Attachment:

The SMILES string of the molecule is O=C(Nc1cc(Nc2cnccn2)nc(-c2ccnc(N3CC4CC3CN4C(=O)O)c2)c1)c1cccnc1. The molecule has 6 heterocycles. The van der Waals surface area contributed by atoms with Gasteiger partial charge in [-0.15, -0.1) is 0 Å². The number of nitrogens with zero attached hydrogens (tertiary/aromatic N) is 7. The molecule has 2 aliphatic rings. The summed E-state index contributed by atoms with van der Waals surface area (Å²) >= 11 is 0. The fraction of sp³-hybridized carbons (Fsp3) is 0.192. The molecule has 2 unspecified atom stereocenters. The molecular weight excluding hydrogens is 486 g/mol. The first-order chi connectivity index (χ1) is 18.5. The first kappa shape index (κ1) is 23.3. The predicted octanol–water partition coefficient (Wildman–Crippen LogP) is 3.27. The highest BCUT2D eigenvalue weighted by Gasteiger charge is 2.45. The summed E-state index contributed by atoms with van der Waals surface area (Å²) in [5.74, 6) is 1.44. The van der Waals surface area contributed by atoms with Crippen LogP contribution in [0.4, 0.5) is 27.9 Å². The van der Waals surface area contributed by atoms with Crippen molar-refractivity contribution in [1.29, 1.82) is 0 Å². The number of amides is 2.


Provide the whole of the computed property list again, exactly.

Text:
The SMILES string of the molecule is O=C(Nc1cc(Nc2cnccn2)nc(-c2ccnc(N3CC4CC3CN4C(=O)O)c2)c1)c1cccnc1. The molecule has 6 heterocycles. The van der Waals surface area contributed by atoms with Gasteiger partial charge in [-0.15, -0.1) is 0 Å². The number of nitrogens with zero attached hydrogens (tertiary/aromatic N) is 7. The molecule has 2 aliphatic rings. The summed E-state index contributed by atoms with van der Waals surface area (Å²) >= 11 is 0. The fraction of sp³-hybridized carbons (Fsp3) is 0.192. The molecule has 2 unspecified atom stereocenters. The molecular weight excluding hydrogens is 486 g/mol. The first-order chi connectivity index (χ1) is 18.5. The first kappa shape index (κ1) is 23.3. The predicted octanol–water partition coefficient (Wildman–Crippen LogP) is 3.27. The highest BCUT2D eigenvalue weighted by Gasteiger charge is 2.45. The summed E-state index contributed by atoms with van der Waals surface area (Å²) in [5.74, 6) is 1.44. The van der Waals surface area contributed by atoms with Crippen LogP contribution in [0.4, 0.5) is 27.9 Å². The van der Waals surface area contributed by atoms with Crippen molar-refractivity contribution in [1.29, 1.82) is 0 Å². The number of amides is 2.